Why is vanilla so expensive?

It dresses up just about every dessert we know, from simple cookies to show-stopping cakes, and from pre-made puddings to complicated souffles. Historically, it may have been chocolate's sidekick, but vanilla has since come into its own, so much so that the International Ice Cream Association claimed vanilla as a first-choice flavor for 29 percent of people who eat ice cream; chocolate came in at 8.9 percent; while strawberry tied butter pecan at 5.3 percent (via National Geographic).

Vanilla is the second most expensive spice in the world today after saffron because it can only be found in specific parts of the world and it can only be pollinated in a specific way by hand — or by certain animal and insect species. The vanilla many of us use in a more affordable, liquid form is derived from soaking valuable vanilla beans in water and alcohol (via HuffPost), while actual vanilla pods can cost as much as $200 per pound (via Money Inc).

Vanilla began as chocolate's sidekick

Vanilla was not on the original shopping list that European traders had when they first left the old world in search of spices between the years 600 and 1200. They were only on the lookout for items like nutmeg, pepper, cloves, and cardamom, and these spices were important because these were needed to hide both unpleasant tastes and odors of bad food (via McCormick Science Institute). 

Vanilla, which was originally found in Central America, made its way to Europe by way of the Spanish who had conquered Mexico. It wasn't prized for its own merits at first, but was consumed as an additive to chocolate until the early 17th century, when a cook named Hugh Morgan, who was working in the kitchens of Queen Elizabeth I, created all-vanilla flavored treats.

By the 18th century, the French were using vanilla in their ice creams. Thomas Jefferson, who was serving as American Minister to France, enjoyed that treat so much that he decided to take the recipe for vanilla ice cream back to the Americas where the flavor was first discovered — and you can find Jefferson's original recipe in the Library of Congress today.

How is vanilla cultivated today?

Vanilla is a member of the rather large orchid family, which encompasses about 25,000 different species. The vanilla orchid takes after its floral cousins, which have a reputation for being difficult to grow, and as a result, HuffPost says vanilla orchids can only be found in a very narrowly defined region — that is, 10 to 20 degrees north and south of the equator.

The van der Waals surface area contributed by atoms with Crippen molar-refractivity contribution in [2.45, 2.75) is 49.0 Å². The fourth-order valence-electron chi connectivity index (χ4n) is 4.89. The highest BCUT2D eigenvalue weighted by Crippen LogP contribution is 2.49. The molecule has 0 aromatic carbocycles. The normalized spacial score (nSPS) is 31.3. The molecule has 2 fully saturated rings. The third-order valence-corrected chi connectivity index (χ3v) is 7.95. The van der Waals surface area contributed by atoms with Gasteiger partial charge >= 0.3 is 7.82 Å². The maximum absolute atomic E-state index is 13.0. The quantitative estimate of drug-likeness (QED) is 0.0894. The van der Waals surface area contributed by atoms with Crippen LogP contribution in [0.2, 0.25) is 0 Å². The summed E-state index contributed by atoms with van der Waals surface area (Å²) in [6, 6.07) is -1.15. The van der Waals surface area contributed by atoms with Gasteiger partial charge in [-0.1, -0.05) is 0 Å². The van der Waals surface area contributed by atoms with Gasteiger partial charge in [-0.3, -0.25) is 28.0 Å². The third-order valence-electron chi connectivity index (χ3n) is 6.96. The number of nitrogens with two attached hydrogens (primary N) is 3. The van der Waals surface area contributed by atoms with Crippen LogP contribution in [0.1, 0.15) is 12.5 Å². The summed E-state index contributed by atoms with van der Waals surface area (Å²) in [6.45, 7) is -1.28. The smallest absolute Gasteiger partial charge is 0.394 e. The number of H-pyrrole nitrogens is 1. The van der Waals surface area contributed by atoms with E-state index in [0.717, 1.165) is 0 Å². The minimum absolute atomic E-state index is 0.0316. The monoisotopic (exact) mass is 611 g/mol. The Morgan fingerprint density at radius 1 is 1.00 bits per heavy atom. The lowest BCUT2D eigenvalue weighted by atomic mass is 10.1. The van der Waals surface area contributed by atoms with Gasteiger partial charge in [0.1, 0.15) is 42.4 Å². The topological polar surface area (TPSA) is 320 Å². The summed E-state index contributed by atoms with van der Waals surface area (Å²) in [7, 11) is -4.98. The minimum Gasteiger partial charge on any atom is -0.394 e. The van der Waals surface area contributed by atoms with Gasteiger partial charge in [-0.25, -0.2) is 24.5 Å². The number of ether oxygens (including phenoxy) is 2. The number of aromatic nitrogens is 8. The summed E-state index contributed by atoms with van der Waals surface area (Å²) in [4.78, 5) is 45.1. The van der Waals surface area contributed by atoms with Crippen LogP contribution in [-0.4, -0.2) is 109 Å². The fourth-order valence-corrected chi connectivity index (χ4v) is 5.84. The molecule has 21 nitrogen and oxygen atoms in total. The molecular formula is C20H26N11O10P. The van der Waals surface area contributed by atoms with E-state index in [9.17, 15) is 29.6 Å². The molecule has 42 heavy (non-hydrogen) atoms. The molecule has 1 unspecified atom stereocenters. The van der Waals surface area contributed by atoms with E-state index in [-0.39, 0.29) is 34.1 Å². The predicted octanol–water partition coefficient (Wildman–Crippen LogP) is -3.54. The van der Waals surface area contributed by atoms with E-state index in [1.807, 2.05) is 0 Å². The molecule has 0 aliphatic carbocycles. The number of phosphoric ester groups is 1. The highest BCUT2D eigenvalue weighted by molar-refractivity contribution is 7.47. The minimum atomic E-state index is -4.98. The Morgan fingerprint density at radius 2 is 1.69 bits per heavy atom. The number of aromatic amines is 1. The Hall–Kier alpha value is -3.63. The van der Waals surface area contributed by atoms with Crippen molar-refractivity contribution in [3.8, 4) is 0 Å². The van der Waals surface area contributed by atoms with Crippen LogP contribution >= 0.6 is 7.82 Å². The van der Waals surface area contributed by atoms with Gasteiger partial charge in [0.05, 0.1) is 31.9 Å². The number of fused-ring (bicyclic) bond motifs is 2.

Most of today's vanilla is grown in Madagascar, Réunion, Mexico (where it was first discovered), and the Pacific island of Tahiti. The Vanilla Company says the aromatic flavoring is also grown in Indonesia, Papua New Guinea, Uganda, Kenya, India, Fiji, Central America, and even Hawaii.

Vanilla is pollinated by hand

If growing a vanilla orchid is tough, getting it to pollinate so it produces its prized pods is tougher. The cycle of cultivating vanilla begins with the birth of pale flowers along its crawling vine, which then bloom for just 24 hours. 

To make things more challenging for its farmers, vanilla flowers can only pollinate with the help of a specific bee or hummingbird. If none are in the area, these fussy orchids need to be hand-pollinated with a stick and flick of a finger, so flowers can bear the vanilla pods that will be eventually be used to flavor the world's best-loved desserts (via The Vintage News). 

If the flowers are not pollinated, National Geographic says they wilt, die, and drop to the ground. The hand-pollination technique, which was practiced by a Réunion slave named Edmond in the 1800s, is still, for the large part, being used today.

Global demand for vanilla is met by synthetic vanillin

If pollination is successful, farmers need to wait nine months for the pods to mature. And if all goes well, the world gets to enjoy an estimated 2000 metric tons of natural vanilla — which doesn't sound like much, particularly since vanilla is used for just about everything.

To make up for this shortfall, manufacturers use vanillin, which is a synthetic vanilla which National Geographic says can be made from petrochemicals, lignin (which is obtained from the pulp and paper industry), as well as a component of clove oil known as eugenol. Vanillin is much easier to source in great quantities — about 20,000 metric tons are manufactured and sold every year and costs a fraction of the real deal.